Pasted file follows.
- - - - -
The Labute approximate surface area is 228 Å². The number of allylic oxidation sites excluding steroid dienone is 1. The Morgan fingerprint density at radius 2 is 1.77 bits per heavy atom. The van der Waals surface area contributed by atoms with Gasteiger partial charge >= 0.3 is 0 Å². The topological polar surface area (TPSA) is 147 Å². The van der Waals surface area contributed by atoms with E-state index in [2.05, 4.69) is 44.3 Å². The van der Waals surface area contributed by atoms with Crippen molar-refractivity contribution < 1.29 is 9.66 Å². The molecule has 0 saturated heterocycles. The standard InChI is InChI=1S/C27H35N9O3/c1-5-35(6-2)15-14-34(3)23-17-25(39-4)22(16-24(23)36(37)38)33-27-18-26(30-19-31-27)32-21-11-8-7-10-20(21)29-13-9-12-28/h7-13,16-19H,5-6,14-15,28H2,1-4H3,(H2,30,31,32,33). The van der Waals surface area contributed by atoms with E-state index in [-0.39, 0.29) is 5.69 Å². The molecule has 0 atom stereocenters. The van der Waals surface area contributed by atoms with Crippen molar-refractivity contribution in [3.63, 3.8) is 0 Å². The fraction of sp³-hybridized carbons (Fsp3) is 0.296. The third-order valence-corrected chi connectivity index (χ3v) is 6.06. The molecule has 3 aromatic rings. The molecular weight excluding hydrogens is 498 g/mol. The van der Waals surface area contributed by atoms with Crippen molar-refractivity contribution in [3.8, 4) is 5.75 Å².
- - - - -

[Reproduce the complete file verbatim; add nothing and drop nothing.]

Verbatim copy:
The Labute approximate surface area is 228 Å². The number of allylic oxidation sites excluding steroid dienone is 1. The Morgan fingerprint density at radius 2 is 1.77 bits per heavy atom. The van der Waals surface area contributed by atoms with Gasteiger partial charge >= 0.3 is 0 Å². The topological polar surface area (TPSA) is 147 Å². The van der Waals surface area contributed by atoms with E-state index in [2.05, 4.69) is 44.3 Å². The van der Waals surface area contributed by atoms with Crippen molar-refractivity contribution < 1.29 is 9.66 Å². The molecule has 0 saturated heterocycles. The standard InChI is InChI=1S/C27H35N9O3/c1-5-35(6-2)15-14-34(3)23-17-25(39-4)22(16-24(23)36(37)38)33-27-18-26(30-19-31-27)32-21-11-8-7-10-20(21)29-13-9-12-28/h7-13,16-19H,5-6,14-15,28H2,1-4H3,(H2,30,31,32,33). The van der Waals surface area contributed by atoms with E-state index in [-0.39, 0.29) is 5.69 Å². The molecule has 0 atom stereocenters. The van der Waals surface area contributed by atoms with Crippen molar-refractivity contribution in [3.63, 3.8) is 0 Å². The fraction of sp³-hybridized carbons (Fsp3) is 0.296. The third-order valence-corrected chi connectivity index (χ3v) is 6.06. The molecule has 3 aromatic rings. The molecular weight excluding hydrogens is 498 g/mol. The van der Waals surface area contributed by atoms with Crippen molar-refractivity contribution in [3.8, 4) is 5.75 Å².